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Getting return on your rankings?


Getting return on your rankings?


Search, both organic and paid, can be a very focused way to reach your customers, but in formulating a keyword strategy, both user intent and the language they use should always be considered. Anthony Contoleon shows us why.

In any organisation with a website, someone has received an email a little like this. It would have been sent from a Gmail address, and the letters ‘S E O’ are in the subject. The copy would mention whitehat, search, optimisation, link building and sometimes there would be a line a little like this: “Your site only ranks 12th for ‘keyword'”; ‘keyword’ being a single word that relates to your industry. There are a lot of variations on this theme, that try a lot of different approaches, but they all fail to make one point. Why is ranking for that one search term worth paying for?

Generic industry or product terms can deliver a lot of traffic and attention, and can also mean the site will rank for other relevant long tail terms. But if the traffic these terms bring does not convert to paying customers, then where is the return? There is little point in investing in a high profile search term just for the sake of it because when it comes to sales, not all searches are equal.

Ranking for ‘bedding’ and ‘tablecloths’

In February the New York Times published an article on J.C. Penney, a large retailer, and their online store. At the time jcpenney.com ranked near the top in Google for terms such as ‘bedding’, ‘dresses’, ‘skinny jeans’ and a number of other general short searches. An SEO professional interviewed by the New York Times confirmed that J.C. Penney’s rankings were partially the result of linking practices that violated Google’s guidelines. Shortly after the story was published, the J.C. Penney site was penalised and disappeared from search for many generic product terms.

Losing ranks on those general terms in Google cost J.C. Penney traffic and, it was assumed at the time, sales. At least until the first quarter’s figures were released. For the first quarter of 2011 J.C. Penney actually reported a 6.6% increase in online sales, and during the controversy surrounding their problems with Google, their share price was largely unaffected.

Why was J.C. Penney able to perform strongly online even after losing their high rankings for high traffic, high visibility general product terms? Maybe those terms were not the most important source of customers. After all, typing ‘skinny jeans’ into Google does not automatically mean the searcher is about to buy a pair.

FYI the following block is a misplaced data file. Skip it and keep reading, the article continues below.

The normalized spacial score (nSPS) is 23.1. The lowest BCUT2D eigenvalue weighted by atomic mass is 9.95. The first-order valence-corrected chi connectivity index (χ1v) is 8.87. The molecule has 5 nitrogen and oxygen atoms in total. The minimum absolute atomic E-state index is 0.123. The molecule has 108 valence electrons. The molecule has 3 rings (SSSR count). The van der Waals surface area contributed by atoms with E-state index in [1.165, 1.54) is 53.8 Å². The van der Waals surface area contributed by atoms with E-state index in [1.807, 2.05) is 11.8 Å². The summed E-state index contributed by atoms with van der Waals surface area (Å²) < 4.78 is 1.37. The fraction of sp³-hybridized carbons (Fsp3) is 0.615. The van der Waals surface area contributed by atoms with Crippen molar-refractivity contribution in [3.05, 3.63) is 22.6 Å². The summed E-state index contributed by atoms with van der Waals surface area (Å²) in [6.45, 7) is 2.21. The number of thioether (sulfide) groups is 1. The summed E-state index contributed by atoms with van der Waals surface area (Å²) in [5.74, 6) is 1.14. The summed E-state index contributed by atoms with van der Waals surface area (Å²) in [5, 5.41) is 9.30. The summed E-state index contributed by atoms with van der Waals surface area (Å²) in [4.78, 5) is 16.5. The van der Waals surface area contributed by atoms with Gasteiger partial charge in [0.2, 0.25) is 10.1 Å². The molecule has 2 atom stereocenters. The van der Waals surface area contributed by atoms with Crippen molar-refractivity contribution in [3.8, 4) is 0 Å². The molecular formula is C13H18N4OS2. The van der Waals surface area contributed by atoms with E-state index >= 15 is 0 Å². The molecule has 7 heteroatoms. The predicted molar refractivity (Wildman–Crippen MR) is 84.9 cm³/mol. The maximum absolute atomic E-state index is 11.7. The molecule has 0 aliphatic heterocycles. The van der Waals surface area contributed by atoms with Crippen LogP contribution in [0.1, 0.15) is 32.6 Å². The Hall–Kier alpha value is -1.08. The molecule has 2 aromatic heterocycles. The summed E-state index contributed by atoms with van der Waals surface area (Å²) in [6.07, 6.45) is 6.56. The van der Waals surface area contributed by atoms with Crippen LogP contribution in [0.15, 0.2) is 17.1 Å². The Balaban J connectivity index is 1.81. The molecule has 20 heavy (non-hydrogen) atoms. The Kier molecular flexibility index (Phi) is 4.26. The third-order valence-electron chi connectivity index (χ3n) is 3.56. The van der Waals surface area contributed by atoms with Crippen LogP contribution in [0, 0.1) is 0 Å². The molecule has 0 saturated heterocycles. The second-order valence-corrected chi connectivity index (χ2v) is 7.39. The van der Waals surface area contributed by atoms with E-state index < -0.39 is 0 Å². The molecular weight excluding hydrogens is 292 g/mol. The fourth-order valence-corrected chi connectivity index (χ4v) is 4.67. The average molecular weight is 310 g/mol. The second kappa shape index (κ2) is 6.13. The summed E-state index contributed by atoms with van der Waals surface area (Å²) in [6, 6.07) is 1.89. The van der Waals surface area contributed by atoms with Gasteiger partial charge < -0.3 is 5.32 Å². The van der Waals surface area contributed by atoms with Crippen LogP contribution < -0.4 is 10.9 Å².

The Most Customers, not Hits, Wins

A paper called ‘A Taxonomy of Web Search’ categorised search queries into a number of groups based on the searcher’s apparent intent. The three groups described in the paper were:

The search ‘bedding’ could be any of these, and still not represent an interest in sheets. A more specific query like ‘white queen bed sheets’ can either be Informational or Transactional, whilst a search for ‘specials white queen bed sheets’ is almost certainly a Transactional query, and the searcher is probably close to spending money. The search terms a consumer uses signal intent and knowledge. More specific searches tend to convert at a greater rate, and hint at a greater knowledge of the product.

In the campaigns I manage for Greyhound Australia, there is always a marked difference, especially in the conversion rate, between those using general travel terms and those who are using specific route, product and price related words in their searches. General terms tend to be used in Informational searches, and rarely convert on that visit. Transactional searches are usually very specific and include additional information such as product names, dates or locations, depending on what is being sold. Navigational searches such as brand or in some cases specific product terms are often return visitors using search as a de facto bookmarking service.

The words people enter into a search engine are a very clear indication on where they are with regard to information evaluation and purchase decision. Search, both organic and paid, can be a very focused way to reach your customers, but in formulating a keyword strategy, both user intent and the language they use should always be considered and incorporated. In paid search, general terms can also bring you into direct competition with other industries chasing a different audience. The traffic you can get from a broad term like ‘bedding’ will be high, but it won’t include just the people who want to buy sheets.

Anthony Contoleon

Online marketing coordinator, Aspedia Australia. My day job involves online marketing and running on caffeine. The rest is spent maintaining a few blogs on things I find interesting about the internet, online marketing and coffee.

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